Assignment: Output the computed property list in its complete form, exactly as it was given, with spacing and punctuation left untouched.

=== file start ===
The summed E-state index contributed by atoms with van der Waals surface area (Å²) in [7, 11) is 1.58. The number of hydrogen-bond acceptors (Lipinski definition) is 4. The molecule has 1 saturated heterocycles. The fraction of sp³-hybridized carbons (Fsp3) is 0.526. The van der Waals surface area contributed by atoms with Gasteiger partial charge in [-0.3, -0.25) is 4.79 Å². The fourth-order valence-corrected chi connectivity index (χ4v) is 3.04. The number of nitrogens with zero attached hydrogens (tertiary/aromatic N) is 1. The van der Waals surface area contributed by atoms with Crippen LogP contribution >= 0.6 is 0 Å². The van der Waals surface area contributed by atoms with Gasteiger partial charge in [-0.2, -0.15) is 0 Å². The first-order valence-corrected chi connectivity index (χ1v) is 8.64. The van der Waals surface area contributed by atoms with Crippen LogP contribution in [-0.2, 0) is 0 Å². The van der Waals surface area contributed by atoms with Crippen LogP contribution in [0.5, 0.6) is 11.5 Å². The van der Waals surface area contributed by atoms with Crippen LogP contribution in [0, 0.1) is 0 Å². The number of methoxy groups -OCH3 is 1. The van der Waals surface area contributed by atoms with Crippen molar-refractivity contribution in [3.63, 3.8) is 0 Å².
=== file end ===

The summed E-state index contributed by atoms with van der Waals surface area (Å²) in [7, 11) is 1.58. The number of hydrogen-bond acceptors (Lipinski definition) is 4. The molecule has 1 saturated heterocycles. The fraction of sp³-hybridized carbons (Fsp3) is 0.526. The van der Waals surface area contributed by atoms with Gasteiger partial charge in [-0.3, -0.25) is 4.79 Å². The fourth-order valence-corrected chi connectivity index (χ4v) is 3.04. The number of nitrogens with zero attached hydrogens (tertiary/aromatic N) is 1. The van der Waals surface area contributed by atoms with Crippen LogP contribution >= 0.6 is 0 Å². The van der Waals surface area contributed by atoms with Gasteiger partial charge in [-0.2, -0.15) is 0 Å². The first-order valence-corrected chi connectivity index (χ1v) is 8.64. The van der Waals surface area contributed by atoms with Crippen LogP contribution in [-0.2, 0) is 0 Å². The van der Waals surface area contributed by atoms with Crippen LogP contribution in [0.5, 0.6) is 11.5 Å². The van der Waals surface area contributed by atoms with Crippen LogP contribution in [0, 0.1) is 0 Å². The number of methoxy groups -OCH3 is 1. The van der Waals surface area contributed by atoms with Crippen molar-refractivity contribution in [3.63, 3.8) is 0 Å².